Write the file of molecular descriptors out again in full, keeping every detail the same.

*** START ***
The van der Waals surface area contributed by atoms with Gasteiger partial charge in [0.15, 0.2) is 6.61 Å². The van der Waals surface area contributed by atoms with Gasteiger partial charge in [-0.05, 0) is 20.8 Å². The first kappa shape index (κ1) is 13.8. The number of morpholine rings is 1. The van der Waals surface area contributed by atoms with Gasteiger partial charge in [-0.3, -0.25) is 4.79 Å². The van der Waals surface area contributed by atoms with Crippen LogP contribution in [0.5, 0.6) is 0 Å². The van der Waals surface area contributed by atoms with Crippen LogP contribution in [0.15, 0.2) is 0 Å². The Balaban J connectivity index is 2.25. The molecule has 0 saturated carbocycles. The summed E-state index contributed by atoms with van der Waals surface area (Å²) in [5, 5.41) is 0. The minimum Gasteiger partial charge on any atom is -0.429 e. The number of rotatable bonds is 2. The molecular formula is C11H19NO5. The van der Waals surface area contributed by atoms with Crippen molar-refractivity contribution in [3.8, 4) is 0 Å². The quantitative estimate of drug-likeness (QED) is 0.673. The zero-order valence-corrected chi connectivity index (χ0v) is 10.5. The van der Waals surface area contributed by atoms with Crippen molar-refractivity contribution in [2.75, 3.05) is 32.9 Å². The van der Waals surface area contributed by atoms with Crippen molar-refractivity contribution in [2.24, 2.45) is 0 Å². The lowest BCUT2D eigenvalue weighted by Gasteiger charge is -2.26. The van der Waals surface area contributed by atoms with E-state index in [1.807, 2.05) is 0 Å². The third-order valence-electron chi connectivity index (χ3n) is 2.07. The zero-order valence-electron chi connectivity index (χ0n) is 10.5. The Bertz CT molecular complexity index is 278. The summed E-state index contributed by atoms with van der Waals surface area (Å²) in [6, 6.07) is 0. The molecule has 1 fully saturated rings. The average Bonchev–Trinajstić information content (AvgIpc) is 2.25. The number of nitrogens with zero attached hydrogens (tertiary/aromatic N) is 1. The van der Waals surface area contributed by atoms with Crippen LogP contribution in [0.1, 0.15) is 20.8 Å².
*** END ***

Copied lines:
The van der Waals surface area contributed by atoms with Gasteiger partial charge in [0.15, 0.2) is 6.61 Å². The van der Waals surface area contributed by atoms with Gasteiger partial charge in [-0.05, 0) is 20.8 Å². The first kappa shape index (κ1) is 13.8. The number of morpholine rings is 1. The van der Waals surface area contributed by atoms with Gasteiger partial charge in [-0.3, -0.25) is 4.79 Å². The van der Waals surface area contributed by atoms with Crippen LogP contribution in [0.5, 0.6) is 0 Å². The van der Waals surface area contributed by atoms with Crippen LogP contribution in [0.15, 0.2) is 0 Å². The Balaban J connectivity index is 2.25. The molecule has 0 saturated carbocycles. The summed E-state index contributed by atoms with van der Waals surface area (Å²) in [5, 5.41) is 0. The minimum Gasteiger partial charge on any atom is -0.429 e. The number of rotatable bonds is 2. The molecular formula is C11H19NO5. The van der Waals surface area contributed by atoms with Crippen molar-refractivity contribution in [3.8, 4) is 0 Å². The quantitative estimate of drug-likeness (QED) is 0.673. The zero-order valence-corrected chi connectivity index (χ0v) is 10.5. The van der Waals surface area contributed by atoms with Crippen molar-refractivity contribution in [2.75, 3.05) is 32.9 Å². The van der Waals surface area contributed by atoms with Crippen molar-refractivity contribution in [2.24, 2.45) is 0 Å². The lowest BCUT2D eigenvalue weighted by Gasteiger charge is -2.26. The van der Waals surface area contributed by atoms with E-state index in [1.807, 2.05) is 0 Å². The third-order valence-electron chi connectivity index (χ3n) is 2.07. The zero-order valence-electron chi connectivity index (χ0n) is 10.5. The Bertz CT molecular complexity index is 278. The summed E-state index contributed by atoms with van der Waals surface area (Å²) in [6, 6.07) is 0. The molecule has 1 fully saturated rings. The average Bonchev–Trinajstić information content (AvgIpc) is 2.25. The number of nitrogens with zero attached hydrogens (tertiary/aromatic N) is 1. The van der Waals surface area contributed by atoms with Crippen LogP contribution in [0.1, 0.15) is 20.8 Å².